To the Shadchan:
I’m almost 20, and my father says that “we” aren’t ready to start dating. What might be more accurate is that he is not ready for me to start dating, because he is scarred from his involvement in my sister’s dating experience. My father watched, feeling both hopeless and helpless, as my older sister entered an unhealthy marriage. Her marriage ended in divorce, but baruch Hashem, a few years later, my sister is happily married and flourishing in her beautiful new marriage! My sister has already replaced hard times with stunning memories and a bright future, but my father has not been able to do the same.
While I will never be able to feel the pain that my father went through, I don’t want to enter the shidduch world with my father dragging his baggage, too. I am still young, so I understand my father’s hesitation about me starting to date, but I feel like I can’t even decide when I’m ready, because my father’s voice is so strong. He thinks that this decision is totally up to him and that the only way for me to find a shidduch is through him. This means that I have no choice but to wait until he approves (and is emotionally ready).
My mother is in the middle. She wants me to go out, with caution, but feels I could wait until I’m finished with college, in about a year, to start dating. I agree, but I think my father doesn’t want to let me go, and I don’t think his stance will change in a year. I don’t want to enter the shidduch world with my father’s negative filter. What should I do?
Thank you so much!
The Shadchan Answers:
Even though you consider yourself young, at 20, age is not an indicator of readiness for marriage. Some people are ready to get married at 17, and some are not ready at 35. What constitutes readiness? Young adults (not “boys and girls”) must be able to take over the reigns of their own life before contemplating sharing their life with another. They must feel secure in their decisions. They must realize that – unlike some people’s notion that marriage solves all problems – any problems one has will be intensified in a marriage.
If you have read my columns, you know that I also feel that the two principals are the most important people in a marriage and should do what they feel is best for them. This is more important than outsiders intervening, even with the best intentions.
As you write, your father stood by helpless and hopeless as your sister entered into an unhealthy relationship. I suppose he blames himself for her marriage ending in divorce, and even though she remarried and is baruch Hashem very happy, he cannot move on. Your father’s hesitation to permit you to think about dating leads me to wonder why he is so adamant and controlling (“strong voice”). I feel that you and he must sit down with a professional to iron out the underlying problems. Yes, your father is scarred, and these scars have to be removed before he is able to accept that the rest of his children will enter the shidduch world and that what happened to one will not necessarily happen to another. Besides, if he is concerned because of your sister’s outcome, you will never be old enough. This problem is not one of age but of circumstance.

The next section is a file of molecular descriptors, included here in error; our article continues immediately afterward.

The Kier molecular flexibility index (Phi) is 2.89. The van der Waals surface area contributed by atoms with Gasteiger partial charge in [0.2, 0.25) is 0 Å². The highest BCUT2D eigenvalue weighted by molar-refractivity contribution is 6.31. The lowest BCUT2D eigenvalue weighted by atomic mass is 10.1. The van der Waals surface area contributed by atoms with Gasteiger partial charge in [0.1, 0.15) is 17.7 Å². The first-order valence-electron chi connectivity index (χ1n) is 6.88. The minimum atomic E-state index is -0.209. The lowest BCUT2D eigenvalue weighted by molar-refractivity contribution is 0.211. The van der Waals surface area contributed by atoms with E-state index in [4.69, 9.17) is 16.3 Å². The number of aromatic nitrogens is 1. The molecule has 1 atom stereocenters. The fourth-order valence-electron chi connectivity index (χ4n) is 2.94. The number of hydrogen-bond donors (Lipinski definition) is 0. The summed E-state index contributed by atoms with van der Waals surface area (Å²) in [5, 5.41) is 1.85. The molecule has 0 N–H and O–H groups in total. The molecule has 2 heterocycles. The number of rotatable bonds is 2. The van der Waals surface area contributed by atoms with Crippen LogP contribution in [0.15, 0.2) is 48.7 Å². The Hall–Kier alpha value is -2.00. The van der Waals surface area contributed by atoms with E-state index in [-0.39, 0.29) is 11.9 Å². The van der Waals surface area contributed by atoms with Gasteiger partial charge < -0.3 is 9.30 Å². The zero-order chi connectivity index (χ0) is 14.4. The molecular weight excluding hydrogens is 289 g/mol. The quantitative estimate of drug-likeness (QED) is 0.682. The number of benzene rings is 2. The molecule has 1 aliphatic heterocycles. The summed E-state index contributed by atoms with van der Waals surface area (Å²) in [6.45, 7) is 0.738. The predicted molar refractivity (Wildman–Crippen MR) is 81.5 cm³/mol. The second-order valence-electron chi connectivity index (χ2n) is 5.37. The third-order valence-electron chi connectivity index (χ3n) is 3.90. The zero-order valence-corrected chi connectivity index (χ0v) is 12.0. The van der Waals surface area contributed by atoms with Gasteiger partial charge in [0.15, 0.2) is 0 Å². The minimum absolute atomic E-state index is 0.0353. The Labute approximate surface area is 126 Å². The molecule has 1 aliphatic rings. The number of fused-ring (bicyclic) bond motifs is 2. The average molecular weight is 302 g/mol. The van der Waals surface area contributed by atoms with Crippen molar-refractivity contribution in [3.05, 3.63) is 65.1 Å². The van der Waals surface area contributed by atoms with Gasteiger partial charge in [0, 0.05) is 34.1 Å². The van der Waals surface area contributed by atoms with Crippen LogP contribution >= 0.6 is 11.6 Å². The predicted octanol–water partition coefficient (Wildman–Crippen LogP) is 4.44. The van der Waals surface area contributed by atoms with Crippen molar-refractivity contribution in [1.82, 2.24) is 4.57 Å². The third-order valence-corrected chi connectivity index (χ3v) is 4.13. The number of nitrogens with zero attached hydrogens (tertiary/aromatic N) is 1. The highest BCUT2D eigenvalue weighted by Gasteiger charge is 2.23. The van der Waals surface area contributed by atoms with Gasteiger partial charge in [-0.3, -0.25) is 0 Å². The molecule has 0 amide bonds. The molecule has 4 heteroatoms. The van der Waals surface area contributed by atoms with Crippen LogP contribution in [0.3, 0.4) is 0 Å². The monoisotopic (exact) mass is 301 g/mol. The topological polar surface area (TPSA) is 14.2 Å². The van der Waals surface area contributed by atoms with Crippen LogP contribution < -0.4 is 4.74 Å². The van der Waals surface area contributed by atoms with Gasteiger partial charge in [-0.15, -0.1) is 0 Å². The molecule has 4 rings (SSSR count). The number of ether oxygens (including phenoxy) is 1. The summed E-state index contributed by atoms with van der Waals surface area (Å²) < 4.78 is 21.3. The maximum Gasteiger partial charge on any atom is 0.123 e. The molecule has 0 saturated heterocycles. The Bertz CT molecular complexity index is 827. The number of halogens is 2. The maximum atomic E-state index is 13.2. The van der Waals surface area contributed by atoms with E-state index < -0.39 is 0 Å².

A professional might be able to give your father some perspective on what happened and perhaps assuage his guilt. I am sure that much pressure was placed on him not to interfere in your sister’s situation, because it was assumed that everything would be fine. Even if your father had said something, your sister might not have listened, since she might have been infatuated, and she knew what was best! And if he did major investigations, he may now feel unsure of his ability to ferret out the truth. Yet he should not blame himself. Time and again, we see instances where there were real issues with one of the parties, but they were never spoken about. I once got a call from a mother about her 21-year-old daughter who had just been divorced after a six-month marriage. During our conversation, I asked whether or not she had checked out the prospective shidduch, and she said to me, “Yes, we checked and checked and checked, and it all turned out to be a bunch of lies.” These things do happen, and they may not have been lies, because each person answers according to his or her history and subjective values.
Many parents try to live their lives through their children. They think that only they know what is best for their children. This is wrong on two counts: 1) It is unfair to the child and will not allow either him or her to grow up, and 2) It is unfair to the parents, since they will remain frustrated. We cannot relive our lives through another. I cannot judge from your letter how much of this applies to your father. It could also have been more issues than your father is willing to share with you. This is why I suggest professional help.
Since your letter indicates that you yourself are not sure if you are ready to enter “the parsha,” and since your mother would like you to wait until you finish college, you have some time to work on your father to “let go of his baggage” and accept that life must go on. I feel that your father truly wants what is best for you, but he may have to be re-educated about your role as a young adult and his role as a parent. He fears what can happen in the future, but he has to learn that he cannot control the future; only Hashem can. May the Ribono Shel Olam guide you in the right way, and may your father lead you to the chupa very soon.